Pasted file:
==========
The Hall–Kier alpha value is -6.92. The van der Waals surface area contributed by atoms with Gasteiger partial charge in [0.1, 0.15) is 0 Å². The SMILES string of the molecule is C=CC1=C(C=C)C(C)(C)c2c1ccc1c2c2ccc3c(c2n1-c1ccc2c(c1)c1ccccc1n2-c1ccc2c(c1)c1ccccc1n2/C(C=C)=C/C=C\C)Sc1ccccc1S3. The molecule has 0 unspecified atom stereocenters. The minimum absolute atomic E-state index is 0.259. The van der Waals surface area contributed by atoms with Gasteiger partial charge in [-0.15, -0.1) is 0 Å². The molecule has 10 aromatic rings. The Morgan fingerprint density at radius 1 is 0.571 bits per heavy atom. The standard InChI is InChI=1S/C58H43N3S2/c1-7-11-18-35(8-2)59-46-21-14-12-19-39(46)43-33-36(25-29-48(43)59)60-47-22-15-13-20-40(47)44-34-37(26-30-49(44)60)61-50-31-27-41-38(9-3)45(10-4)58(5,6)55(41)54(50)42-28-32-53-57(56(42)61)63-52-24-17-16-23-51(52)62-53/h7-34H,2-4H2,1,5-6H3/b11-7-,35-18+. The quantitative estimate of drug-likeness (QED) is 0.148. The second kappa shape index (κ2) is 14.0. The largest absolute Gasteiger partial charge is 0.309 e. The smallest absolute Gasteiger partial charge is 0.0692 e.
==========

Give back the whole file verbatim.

The Hall–Kier alpha value is -6.92. The van der Waals surface area contributed by atoms with Gasteiger partial charge in [0.1, 0.15) is 0 Å². The SMILES string of the molecule is C=CC1=C(C=C)C(C)(C)c2c1ccc1c2c2ccc3c(c2n1-c1ccc2c(c1)c1ccccc1n2-c1ccc2c(c1)c1ccccc1n2/C(C=C)=C/C=C\C)Sc1ccccc1S3. The molecule has 0 unspecified atom stereocenters. The minimum absolute atomic E-state index is 0.259. The van der Waals surface area contributed by atoms with Gasteiger partial charge in [-0.15, -0.1) is 0 Å². The molecule has 10 aromatic rings. The Morgan fingerprint density at radius 1 is 0.571 bits per heavy atom. The standard InChI is InChI=1S/C58H43N3S2/c1-7-11-18-35(8-2)59-46-21-14-12-19-39(46)43-33-36(25-29-48(43)59)60-47-22-15-13-20-40(47)44-34-37(26-30-49(44)60)61-50-31-27-41-38(9-3)45(10-4)58(5,6)55(41)54(50)42-28-32-53-57(56(42)61)63-52-24-17-16-23-51(52)62-53/h7-34H,2-4H2,1,5-6H3/b11-7-,35-18+. The quantitative estimate of drug-likeness (QED) is 0.148. The second kappa shape index (κ2) is 14.0. The largest absolute Gasteiger partial charge is 0.309 e. The smallest absolute Gasteiger partial charge is 0.0692 e.